- Can spend four times as long underwater as other races
- Live for a couple of hundred years after reaching adulthood

A Tolkienesque detail crept in there with the Dwarves, along with the start of a world history. Whatever the dwarves dug up is probably related to the Demons that are threatening the human kingdoms.

Need a better name for these guys. And the Sea Elves.

Until recently, the Eagle-men were thought to be the sole inhabitants of the Mountains. They have little to do with Humans, but tensions between them and the Dwarves are high.

- Strength and Agility are favoured
- Toughness and personality are slighted
- Can fly
- Have a Talon strike attack that can be used when flying
- Have really good eyesight

Next will be the Classes and some notes on the Demons.

Tuesday, March 11, 2008

The FHB project - part 3 - Attribute generation and basic task resolution

I've decided that I want a character's race to affect his attributes, therefore, before I can design the races I need to work out my attribute generation system, and related to that, the task resolution system.


I quite like D&D's attribute range of 3-18, so we'll go with that, however I don't like the idea of races providing a flat bonus to attributes, so we need a new way of adjusting attributes.

We could change the die-type used, but that would radically change the range of attributes generated, so instead I look at skewing the results whilst still keeping them in a 3-18 range.

One of the attribute generation methods in various forms of D&D is to roll 4d6 and take the highest three. This, I think is a good starting point for my attribute generation system.

Attributes can be Normal, Slighted or Favoured. Normal attributes are rolled on 3d6. Favoured attributes are rolled on 4d6 dropping the lowest number and finally, Slighted attributes are rolled on 4d6, dropping the highest number rolled.

The Favoured/Normal/Slighted attribute categories are simillar to the system used to Tales of Garghentihr, though I didn't make the connection until I'd decided on it. The terminology may be changed for the final version.

For example, if we're creating a character with Favoured Agility and Slighted Personality, the die rolls and final scores could look like this.

Strength ------- 4,3,1 ----- 7
Toughness ------ 2,1,1 ----- 5
*Agility ------- 1,3,4,5 --- 12
Intelligence --- 6,5,6 ----- 17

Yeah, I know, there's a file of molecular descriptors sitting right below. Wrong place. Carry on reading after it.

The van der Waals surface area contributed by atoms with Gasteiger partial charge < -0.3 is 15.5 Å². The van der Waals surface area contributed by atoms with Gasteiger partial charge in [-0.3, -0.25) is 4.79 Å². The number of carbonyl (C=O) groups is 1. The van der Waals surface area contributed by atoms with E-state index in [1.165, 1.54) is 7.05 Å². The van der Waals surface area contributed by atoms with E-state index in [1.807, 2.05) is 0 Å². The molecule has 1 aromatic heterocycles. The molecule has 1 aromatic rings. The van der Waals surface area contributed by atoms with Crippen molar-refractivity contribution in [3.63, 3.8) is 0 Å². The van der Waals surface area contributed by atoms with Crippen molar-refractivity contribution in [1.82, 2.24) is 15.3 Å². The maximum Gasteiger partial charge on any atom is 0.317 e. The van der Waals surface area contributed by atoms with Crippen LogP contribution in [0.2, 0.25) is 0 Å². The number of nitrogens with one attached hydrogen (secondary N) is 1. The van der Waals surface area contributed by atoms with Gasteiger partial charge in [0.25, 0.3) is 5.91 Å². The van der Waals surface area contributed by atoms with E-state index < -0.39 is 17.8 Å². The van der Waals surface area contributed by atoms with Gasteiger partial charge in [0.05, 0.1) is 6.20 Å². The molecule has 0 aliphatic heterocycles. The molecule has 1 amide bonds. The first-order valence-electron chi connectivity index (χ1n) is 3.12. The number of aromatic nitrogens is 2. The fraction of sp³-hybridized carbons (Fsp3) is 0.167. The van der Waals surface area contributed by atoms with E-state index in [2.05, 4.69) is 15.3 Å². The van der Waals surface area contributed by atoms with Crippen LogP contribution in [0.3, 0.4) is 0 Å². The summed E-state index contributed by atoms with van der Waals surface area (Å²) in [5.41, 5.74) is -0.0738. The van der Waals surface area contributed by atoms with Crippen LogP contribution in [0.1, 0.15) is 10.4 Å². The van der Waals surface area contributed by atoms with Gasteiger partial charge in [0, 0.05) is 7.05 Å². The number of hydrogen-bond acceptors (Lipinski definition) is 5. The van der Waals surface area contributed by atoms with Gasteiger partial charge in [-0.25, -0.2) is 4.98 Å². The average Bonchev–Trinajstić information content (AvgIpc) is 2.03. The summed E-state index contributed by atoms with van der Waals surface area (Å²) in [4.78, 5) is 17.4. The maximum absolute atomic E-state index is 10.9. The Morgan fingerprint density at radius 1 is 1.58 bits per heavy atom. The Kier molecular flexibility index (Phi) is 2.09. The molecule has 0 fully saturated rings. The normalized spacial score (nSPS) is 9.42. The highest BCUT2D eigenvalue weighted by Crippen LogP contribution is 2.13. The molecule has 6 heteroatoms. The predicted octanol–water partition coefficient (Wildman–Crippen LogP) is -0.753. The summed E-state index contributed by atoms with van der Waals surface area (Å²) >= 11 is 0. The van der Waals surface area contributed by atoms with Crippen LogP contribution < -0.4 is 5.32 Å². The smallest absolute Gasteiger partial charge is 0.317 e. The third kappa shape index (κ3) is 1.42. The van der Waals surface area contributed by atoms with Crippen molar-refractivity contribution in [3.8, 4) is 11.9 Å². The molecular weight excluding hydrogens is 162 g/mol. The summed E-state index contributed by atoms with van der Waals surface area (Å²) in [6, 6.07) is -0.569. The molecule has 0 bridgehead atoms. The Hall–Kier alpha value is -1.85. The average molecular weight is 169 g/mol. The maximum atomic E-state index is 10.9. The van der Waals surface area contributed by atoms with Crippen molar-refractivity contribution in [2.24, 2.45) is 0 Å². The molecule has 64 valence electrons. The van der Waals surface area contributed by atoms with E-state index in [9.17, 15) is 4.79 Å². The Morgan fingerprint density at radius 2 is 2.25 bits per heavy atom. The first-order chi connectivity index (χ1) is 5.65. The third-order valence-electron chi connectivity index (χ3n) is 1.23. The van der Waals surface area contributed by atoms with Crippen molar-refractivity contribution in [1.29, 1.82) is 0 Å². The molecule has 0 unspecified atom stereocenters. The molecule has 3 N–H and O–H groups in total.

Willpower ------ 2,1,5 ----- 8
-Personality --- 6,2,2,5 --- 9

Whilst we had some pretty bad rolls, and the highest attribute turned out to be one of the Normal ones, I'm pretty happy with this as a generation system.

To allow greater customisation I'm going to allow one pair of attributes to be swopped, under the condition that if swopping a favoured attribute, the new favoured attribute must be higher than what was rolled, and if swopping a slighted attribute, the new value of the slighted attribute must be less than what was rolled, so in the example above, we could swop Agility with Intelligence, or Personality with anything except Agility or Intelligence. Any of the other attributes could be swopped freely.

Task resolution

Now that we have our attributes, I need to know how to use them in task resolution. The obvious one would be d20 or 3d6 and a roll under system, but I like percentiles.

The easy way to make attributes in a 3-18 range usable with percentiles is to multiply them each by 5. Since we don't want to throw away the existing attributes, we'll have a new stat, called a Success number.

Using the results above, we have the following success numbers:

Strength ------- 7 ---- 35
Toughness ------ 5 ---- 25
*Agility ------- 12 --- 60
Intelligence --- 17 --- 85
Willpower ------ 8 ---- 40
-Personality --- 9 ---- 45

Next we'll look at the races and classes.

Monday, March 10, 2008

The FHB project - part 2 - Outline



- Because you need humans

- Not sure what these are yet. Thinking that they're the offspring of the main evil race and any of the others. We'll need to define the evil race at some point.

- One of the staples of fantasy.

- As with elves, one of the staples of fantasy. I think that my Dwarves are going to have sonar, like a bat, rather than darkvision. It seems to make more sense.